question of how we ought to assess costs, efficacy, or the balance between them. Should oncologists be concerned about the costs of two efficacious treatments that are roughly equal, where one is far more expensive than the other? What about two treatments that have discernible but modest differences in efficacy and substantial differences in costs? As Smith and colleagues have wryly noted, “If oncologists do not work to determine the efficacy and cost effectiveness of cancer treatment, others will do it for them” (Smith et al., 1993). Of course, it may be that oncologists should insist upon others doing this work. Perhaps societal or personal values are what should matter, and oncologists may have no special insight into these matters. Either way, we have no method by which to weigh these issues and to implement any ensuing judgments.
Even defining “cost” turns out to be a difficult endeavor. It cannot be confined to the costs of the particular treatment modality because each treatment has side effects and toxicities and may require different settings for treatment or for living. Yet, to date most research has focused on the cost of medications and insurance-covered medical care.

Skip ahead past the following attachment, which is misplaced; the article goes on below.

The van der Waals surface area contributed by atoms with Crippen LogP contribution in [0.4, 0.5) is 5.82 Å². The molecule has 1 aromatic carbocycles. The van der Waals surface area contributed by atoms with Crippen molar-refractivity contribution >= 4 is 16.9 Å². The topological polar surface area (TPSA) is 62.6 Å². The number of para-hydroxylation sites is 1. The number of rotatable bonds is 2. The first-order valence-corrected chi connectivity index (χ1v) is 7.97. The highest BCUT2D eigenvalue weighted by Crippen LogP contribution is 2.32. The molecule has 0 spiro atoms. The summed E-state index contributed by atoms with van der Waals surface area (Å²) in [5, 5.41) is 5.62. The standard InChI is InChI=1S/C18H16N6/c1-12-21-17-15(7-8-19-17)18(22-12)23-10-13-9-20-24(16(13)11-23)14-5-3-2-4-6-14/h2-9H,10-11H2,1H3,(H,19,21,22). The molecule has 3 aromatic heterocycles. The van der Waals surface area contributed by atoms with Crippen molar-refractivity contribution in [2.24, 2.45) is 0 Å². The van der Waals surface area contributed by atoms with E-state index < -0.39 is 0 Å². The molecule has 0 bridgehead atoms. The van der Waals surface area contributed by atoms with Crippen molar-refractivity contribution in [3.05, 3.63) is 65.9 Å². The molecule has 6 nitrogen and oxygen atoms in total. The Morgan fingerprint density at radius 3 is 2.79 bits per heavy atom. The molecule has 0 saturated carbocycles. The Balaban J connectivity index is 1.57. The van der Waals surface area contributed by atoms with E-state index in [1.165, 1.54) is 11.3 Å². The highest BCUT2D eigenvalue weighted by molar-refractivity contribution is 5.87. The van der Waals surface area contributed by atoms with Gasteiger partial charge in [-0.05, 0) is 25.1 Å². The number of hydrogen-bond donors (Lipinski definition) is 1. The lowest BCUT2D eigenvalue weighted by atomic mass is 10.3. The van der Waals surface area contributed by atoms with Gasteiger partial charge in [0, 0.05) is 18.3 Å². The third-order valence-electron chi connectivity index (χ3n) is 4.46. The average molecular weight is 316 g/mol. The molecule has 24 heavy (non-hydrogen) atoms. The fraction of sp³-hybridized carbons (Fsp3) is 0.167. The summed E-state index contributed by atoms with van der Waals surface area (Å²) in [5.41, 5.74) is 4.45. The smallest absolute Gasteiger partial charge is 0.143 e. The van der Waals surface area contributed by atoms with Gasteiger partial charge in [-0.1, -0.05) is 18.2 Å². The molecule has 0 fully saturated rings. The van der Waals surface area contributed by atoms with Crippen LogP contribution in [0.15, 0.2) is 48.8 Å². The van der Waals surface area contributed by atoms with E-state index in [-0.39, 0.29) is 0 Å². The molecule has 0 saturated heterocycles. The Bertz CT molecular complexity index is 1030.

The many physical, emotional, and financial burdens families take on when caring for loved ones are beginning to be noted in counting costs. The metric for measuring the subjective components of caregiver burdens is quite unsettled. The complexity of human situations seems hard to capture in a single scale that would allow comparisons, for example, of the burdens incurred by an elderly wife caring alone for her aged husband who is dying slowly of metastatic prostate cancer with the burdens felt by a large extended family supporting a younger man dying with very difficult suffering from lung cancer.
Smith and colleagues pose the question of whether palliative cancer care can be cost-effective, at least as that is now operationally defined. For many cancers, palliative therapy may be as expensive as chemotherapy (Smith et al., 1993). However, the end points for palliative therapy, although definable in terms of symptom control and quality of life, are not easily quantified. Hillner and colleagues (2000) believe that the recurring challenge for both cancer and noncancer therapies is to establish the financial value of new medical interventions that are not associated with improved survival.
Until recently, the gold standards for determining the efficacy of a cancer treatment in a clinical trial have been improved survival, tumor shrinkage, and ultimately, cure. As more costly treatments enter the picture, more attention is being given to the economics of cancer therapies. In addition to the absolute costs of the treatments themselves, increasing num-